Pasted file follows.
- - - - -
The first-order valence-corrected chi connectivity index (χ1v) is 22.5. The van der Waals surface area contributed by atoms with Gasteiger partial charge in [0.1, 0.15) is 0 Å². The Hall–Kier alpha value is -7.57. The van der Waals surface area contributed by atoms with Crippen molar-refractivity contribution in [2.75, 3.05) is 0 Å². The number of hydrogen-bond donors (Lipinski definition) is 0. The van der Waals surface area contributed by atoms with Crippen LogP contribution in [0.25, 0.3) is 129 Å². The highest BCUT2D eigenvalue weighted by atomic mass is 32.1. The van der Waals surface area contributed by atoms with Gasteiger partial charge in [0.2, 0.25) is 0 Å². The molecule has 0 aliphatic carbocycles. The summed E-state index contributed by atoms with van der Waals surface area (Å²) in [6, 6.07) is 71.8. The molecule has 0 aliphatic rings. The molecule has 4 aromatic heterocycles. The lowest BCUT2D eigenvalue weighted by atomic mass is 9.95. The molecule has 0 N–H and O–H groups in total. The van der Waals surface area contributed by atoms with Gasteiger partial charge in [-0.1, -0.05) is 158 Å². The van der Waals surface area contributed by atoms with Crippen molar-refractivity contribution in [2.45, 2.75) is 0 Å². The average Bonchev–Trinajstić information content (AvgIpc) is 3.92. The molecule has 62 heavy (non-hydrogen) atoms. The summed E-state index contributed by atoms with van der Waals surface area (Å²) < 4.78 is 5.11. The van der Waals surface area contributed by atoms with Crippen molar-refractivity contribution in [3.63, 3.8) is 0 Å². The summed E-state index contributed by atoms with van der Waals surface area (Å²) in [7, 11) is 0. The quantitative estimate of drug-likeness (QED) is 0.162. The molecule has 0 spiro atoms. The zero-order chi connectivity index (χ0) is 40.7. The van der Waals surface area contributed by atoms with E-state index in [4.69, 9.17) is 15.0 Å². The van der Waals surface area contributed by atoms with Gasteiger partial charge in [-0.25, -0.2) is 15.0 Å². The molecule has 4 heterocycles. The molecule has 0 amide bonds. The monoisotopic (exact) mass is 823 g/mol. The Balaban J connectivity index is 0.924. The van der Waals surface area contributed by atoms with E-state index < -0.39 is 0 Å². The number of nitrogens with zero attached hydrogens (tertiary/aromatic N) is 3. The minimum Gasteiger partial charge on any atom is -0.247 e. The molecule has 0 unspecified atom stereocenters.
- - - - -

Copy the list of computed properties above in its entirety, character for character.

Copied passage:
The first-order valence-corrected chi connectivity index (χ1v) is 22.5. The van der Waals surface area contributed by atoms with Gasteiger partial charge in [0.1, 0.15) is 0 Å². The Hall–Kier alpha value is -7.57. The van der Waals surface area contributed by atoms with Crippen molar-refractivity contribution in [2.75, 3.05) is 0 Å². The number of hydrogen-bond donors (Lipinski definition) is 0. The van der Waals surface area contributed by atoms with Crippen LogP contribution in [0.25, 0.3) is 129 Å². The highest BCUT2D eigenvalue weighted by atomic mass is 32.1. The van der Waals surface area contributed by atoms with Gasteiger partial charge in [0.2, 0.25) is 0 Å². The molecule has 0 aliphatic carbocycles. The summed E-state index contributed by atoms with van der Waals surface area (Å²) in [6, 6.07) is 71.8. The molecule has 0 aliphatic rings. The molecule has 4 aromatic heterocycles. The lowest BCUT2D eigenvalue weighted by atomic mass is 9.95. The molecule has 0 N–H and O–H groups in total. The van der Waals surface area contributed by atoms with Gasteiger partial charge in [-0.1, -0.05) is 158 Å². The van der Waals surface area contributed by atoms with Crippen molar-refractivity contribution in [2.45, 2.75) is 0 Å². The average Bonchev–Trinajstić information content (AvgIpc) is 3.92. The molecule has 62 heavy (non-hydrogen) atoms. The summed E-state index contributed by atoms with van der Waals surface area (Å²) < 4.78 is 5.11. The van der Waals surface area contributed by atoms with Crippen molar-refractivity contribution in [3.63, 3.8) is 0 Å². The summed E-state index contributed by atoms with van der Waals surface area (Å²) in [7, 11) is 0. The quantitative estimate of drug-likeness (QED) is 0.162. The molecule has 0 spiro atoms. The zero-order chi connectivity index (χ0) is 40.7. The van der Waals surface area contributed by atoms with E-state index in [4.69, 9.17) is 15.0 Å². The van der Waals surface area contributed by atoms with Gasteiger partial charge in [-0.25, -0.2) is 15.0 Å². The molecule has 4 heterocycles. The molecule has 0 amide bonds. The monoisotopic (exact) mass is 823 g/mol. The Balaban J connectivity index is 0.924. The van der Waals surface area contributed by atoms with E-state index < -0.39 is 0 Å². The number of nitrogens with zero attached hydrogens (tertiary/aromatic N) is 3. The minimum Gasteiger partial charge on any atom is -0.247 e. The molecule has 0 unspecified atom stereocenters.